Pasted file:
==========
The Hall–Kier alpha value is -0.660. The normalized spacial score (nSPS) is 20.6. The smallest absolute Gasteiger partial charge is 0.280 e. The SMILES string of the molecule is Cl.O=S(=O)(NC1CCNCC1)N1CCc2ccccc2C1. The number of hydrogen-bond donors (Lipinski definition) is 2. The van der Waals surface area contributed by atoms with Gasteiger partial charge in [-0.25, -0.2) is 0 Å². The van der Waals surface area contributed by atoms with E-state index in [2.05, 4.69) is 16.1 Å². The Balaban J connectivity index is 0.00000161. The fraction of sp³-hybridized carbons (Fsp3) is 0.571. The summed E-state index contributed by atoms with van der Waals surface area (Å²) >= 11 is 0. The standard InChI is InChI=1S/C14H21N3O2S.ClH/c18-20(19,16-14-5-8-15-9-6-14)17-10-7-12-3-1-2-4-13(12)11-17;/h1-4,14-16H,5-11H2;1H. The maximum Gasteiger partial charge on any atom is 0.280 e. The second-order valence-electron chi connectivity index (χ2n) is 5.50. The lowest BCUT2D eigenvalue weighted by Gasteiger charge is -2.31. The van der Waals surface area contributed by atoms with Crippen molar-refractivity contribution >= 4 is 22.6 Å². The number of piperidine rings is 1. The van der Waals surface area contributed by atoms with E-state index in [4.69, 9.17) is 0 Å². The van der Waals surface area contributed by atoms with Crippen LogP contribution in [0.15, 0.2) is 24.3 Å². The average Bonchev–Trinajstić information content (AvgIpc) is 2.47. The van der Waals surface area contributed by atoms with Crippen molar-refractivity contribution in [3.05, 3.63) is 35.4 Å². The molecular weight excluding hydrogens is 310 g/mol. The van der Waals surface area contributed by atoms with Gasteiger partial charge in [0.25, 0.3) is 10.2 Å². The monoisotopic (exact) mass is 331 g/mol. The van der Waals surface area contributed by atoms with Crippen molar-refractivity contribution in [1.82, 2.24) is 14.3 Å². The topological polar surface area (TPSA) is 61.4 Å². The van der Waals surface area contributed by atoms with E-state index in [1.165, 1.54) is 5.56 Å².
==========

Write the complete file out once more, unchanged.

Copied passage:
The Hall–Kier alpha value is -0.660. The normalized spacial score (nSPS) is 20.6. The smallest absolute Gasteiger partial charge is 0.280 e. The SMILES string of the molecule is Cl.O=S(=O)(NC1CCNCC1)N1CCc2ccccc2C1. The number of hydrogen-bond donors (Lipinski definition) is 2. The van der Waals surface area contributed by atoms with Gasteiger partial charge in [-0.25, -0.2) is 0 Å². The van der Waals surface area contributed by atoms with E-state index in [2.05, 4.69) is 16.1 Å². The Balaban J connectivity index is 0.00000161. The fraction of sp³-hybridized carbons (Fsp3) is 0.571. The summed E-state index contributed by atoms with van der Waals surface area (Å²) >= 11 is 0. The standard InChI is InChI=1S/C14H21N3O2S.ClH/c18-20(19,16-14-5-8-15-9-6-14)17-10-7-12-3-1-2-4-13(12)11-17;/h1-4,14-16H,5-11H2;1H. The maximum Gasteiger partial charge on any atom is 0.280 e. The second-order valence-electron chi connectivity index (χ2n) is 5.50. The lowest BCUT2D eigenvalue weighted by Gasteiger charge is -2.31. The van der Waals surface area contributed by atoms with Crippen molar-refractivity contribution >= 4 is 22.6 Å². The number of piperidine rings is 1. The van der Waals surface area contributed by atoms with E-state index in [4.69, 9.17) is 0 Å². The van der Waals surface area contributed by atoms with Crippen LogP contribution in [0.15, 0.2) is 24.3 Å². The average Bonchev–Trinajstić information content (AvgIpc) is 2.47. The van der Waals surface area contributed by atoms with Crippen molar-refractivity contribution in [3.05, 3.63) is 35.4 Å². The molecular weight excluding hydrogens is 310 g/mol. The van der Waals surface area contributed by atoms with Gasteiger partial charge in [0.25, 0.3) is 10.2 Å². The monoisotopic (exact) mass is 331 g/mol. The van der Waals surface area contributed by atoms with Crippen molar-refractivity contribution in [1.82, 2.24) is 14.3 Å². The topological polar surface area (TPSA) is 61.4 Å². The van der Waals surface area contributed by atoms with E-state index in [1.165, 1.54) is 5.56 Å².